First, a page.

Every parent hopes their child receives a solid education in science. This is the case whether our children are homeschooled or attending a more traditional school. Many parents, including myself, know we received very little “real” science education growing up and when it comes time to teaching or supporting science learning in our children, we feel inadequate. This doesn’t need to be the case.
Jeannie Fulbright wrote on the Apologia Blog, Overcoming the Fear of Science, which I read with interest. It got me thinking about how I have seen my own children gain a real, living science education using books and experiences.
For our family, providing the opportunities for science as part of our every day life has been as easy as opening our back door and doing some exploring together. Books are a wonderful window to the world but true heartfelt science learning takes place when you learn about things you can see, touch, smell, and hear.
Birds in a book are great but birds in your very own feeder are a living and breathing example to learn from. We have found what works best is observation first and then facts. For example, we learned more by trying to identify these feathers…using a feather identification key for the first time, reasoning on which birds we see in our backyard, and then narrowing it down to a few bird choices.We had to learn the different kinds of bird feathers and make careful observations about color and pattern. So much to build on from just this simple feather find from our backyard.
Learning about pollen in a book is interesting but seeing it on a flower, watching a bee covered in it, and then perhaps looking at the flower pollen with a hand lens take it to a whole new dimension. Suddenly you care about the pollen…it means something. My son noticed the little yellow specks on these California Lilacs and we brought them inside for closer inspection…pollen! No wonder the bees are swarming around this plant in our yard!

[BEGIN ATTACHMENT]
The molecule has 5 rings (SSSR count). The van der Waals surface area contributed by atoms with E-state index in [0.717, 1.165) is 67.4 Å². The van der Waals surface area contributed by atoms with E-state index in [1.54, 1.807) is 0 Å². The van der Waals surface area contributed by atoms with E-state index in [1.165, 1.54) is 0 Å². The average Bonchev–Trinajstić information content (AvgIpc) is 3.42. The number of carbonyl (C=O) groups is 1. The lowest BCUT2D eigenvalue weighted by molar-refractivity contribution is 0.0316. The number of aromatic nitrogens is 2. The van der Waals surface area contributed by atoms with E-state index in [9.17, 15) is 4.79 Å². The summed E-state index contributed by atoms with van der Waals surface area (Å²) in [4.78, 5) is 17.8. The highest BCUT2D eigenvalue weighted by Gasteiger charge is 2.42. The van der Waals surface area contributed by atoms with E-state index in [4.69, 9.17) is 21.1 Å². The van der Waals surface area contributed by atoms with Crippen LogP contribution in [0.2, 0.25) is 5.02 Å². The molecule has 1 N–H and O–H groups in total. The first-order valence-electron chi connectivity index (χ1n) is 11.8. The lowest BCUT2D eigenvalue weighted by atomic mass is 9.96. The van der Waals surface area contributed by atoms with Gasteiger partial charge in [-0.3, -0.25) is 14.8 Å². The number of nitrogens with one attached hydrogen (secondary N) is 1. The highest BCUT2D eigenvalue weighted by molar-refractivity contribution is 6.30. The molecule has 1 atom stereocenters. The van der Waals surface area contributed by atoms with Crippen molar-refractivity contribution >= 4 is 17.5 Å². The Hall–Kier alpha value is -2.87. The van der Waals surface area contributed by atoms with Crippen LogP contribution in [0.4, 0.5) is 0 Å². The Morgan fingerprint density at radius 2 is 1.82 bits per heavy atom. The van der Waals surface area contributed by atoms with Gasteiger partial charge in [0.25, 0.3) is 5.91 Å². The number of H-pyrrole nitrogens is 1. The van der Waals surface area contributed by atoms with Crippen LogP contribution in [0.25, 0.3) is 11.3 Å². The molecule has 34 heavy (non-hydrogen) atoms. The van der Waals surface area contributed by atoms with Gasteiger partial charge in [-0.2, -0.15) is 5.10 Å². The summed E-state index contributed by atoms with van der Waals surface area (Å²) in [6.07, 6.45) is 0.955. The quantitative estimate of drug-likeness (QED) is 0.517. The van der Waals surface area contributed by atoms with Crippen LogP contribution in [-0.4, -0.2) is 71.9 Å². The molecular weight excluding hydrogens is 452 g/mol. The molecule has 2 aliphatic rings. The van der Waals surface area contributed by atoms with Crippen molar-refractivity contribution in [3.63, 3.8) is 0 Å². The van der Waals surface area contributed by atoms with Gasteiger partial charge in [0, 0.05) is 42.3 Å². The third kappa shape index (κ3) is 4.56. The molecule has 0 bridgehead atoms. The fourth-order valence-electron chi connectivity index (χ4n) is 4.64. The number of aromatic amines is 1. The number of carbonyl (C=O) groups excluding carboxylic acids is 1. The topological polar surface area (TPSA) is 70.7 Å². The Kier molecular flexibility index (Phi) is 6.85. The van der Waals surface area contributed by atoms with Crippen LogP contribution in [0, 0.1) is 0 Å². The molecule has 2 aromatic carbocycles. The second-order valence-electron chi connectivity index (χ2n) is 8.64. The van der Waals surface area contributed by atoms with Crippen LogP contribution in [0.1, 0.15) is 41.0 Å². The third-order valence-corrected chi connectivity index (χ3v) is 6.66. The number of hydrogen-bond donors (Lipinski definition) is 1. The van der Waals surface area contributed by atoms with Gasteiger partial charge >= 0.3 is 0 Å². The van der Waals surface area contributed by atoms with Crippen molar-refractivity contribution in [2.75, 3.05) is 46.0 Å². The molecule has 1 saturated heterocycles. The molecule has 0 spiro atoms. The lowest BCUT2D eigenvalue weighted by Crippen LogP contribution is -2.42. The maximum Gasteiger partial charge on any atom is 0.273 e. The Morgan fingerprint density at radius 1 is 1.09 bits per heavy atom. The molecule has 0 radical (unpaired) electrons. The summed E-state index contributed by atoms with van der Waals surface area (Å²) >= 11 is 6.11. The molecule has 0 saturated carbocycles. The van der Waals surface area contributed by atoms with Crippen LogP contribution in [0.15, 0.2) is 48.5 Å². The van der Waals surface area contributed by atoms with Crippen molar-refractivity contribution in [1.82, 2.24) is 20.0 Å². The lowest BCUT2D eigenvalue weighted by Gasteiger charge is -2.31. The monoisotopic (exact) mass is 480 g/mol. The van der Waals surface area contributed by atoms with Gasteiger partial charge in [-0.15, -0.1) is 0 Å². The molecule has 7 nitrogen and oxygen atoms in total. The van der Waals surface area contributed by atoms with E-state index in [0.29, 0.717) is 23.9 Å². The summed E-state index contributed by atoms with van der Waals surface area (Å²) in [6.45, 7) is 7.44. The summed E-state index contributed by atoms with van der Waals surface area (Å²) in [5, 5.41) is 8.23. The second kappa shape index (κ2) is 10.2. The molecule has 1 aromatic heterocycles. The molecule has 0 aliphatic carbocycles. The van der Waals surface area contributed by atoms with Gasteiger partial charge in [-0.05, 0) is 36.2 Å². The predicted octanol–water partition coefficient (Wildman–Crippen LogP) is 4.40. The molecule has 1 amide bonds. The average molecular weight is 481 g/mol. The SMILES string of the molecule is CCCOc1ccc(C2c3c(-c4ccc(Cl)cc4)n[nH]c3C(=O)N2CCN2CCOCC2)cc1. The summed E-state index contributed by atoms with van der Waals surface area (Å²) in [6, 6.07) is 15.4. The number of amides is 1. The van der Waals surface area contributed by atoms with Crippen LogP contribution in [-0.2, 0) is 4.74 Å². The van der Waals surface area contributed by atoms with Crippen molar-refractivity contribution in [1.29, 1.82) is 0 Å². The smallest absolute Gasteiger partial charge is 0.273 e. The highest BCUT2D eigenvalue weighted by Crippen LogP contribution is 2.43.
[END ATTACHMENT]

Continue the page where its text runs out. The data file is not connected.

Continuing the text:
Mr. A found this spider on a flower blossom and we spent some time watching it together. Direct observation of a spider takes the fear away and allows the awe to settle in for such an amazing living creature. Live and up close is the best kind of learning for science….books are there to support or to generate interest.
“Nature study, as far as it goes, is just as large as is science for “grown-ups”. It may deal with the same subject matter and should be characterized by the same accuracy. It simply does not go so far.”
Anna Botsford Comstock, Handbook of Nature Study
She supports the idea that beginning with nature study and observation we can build on those ideas and experiences and go farther with more formal science. For a complete picture of how she outlines nature study for families, read the introductory pages of the Handbook of Nature Study (pages 1-24).
“Adults should realize that the most valuable thing children can learn is what they discover themselves about the world they live in. Once they experience first-hand the wonder of nature, they will want to make nature observation a life-long habit. All people are supposed to be observers of nature and there’s no excuse for living in a world so full of amazing plants and animals and not be interested in them.”
Charlotte Mason, Volume 1
So, I think we are in good company. Thanks Jeannie for the insightful and informative post that got me thinking about this very important topic. We can provide or support science education in our homes if we remember to take advantage of opportunities that present themselves. Open eyes, open hearts, and then open minds…living science.
If you would like some help getting started with nature study using the Handbook of Nature Study, I invite you to read more about the Outdoor Hour Challenges that I offer each Friday here on my blog. The first ten challenges which will help you to become a better nature study guide are all gathered into one convenient ebook along with follow-up nature notebooking pages for you to print. I would love to help you get started on a more meaningful path of science learning.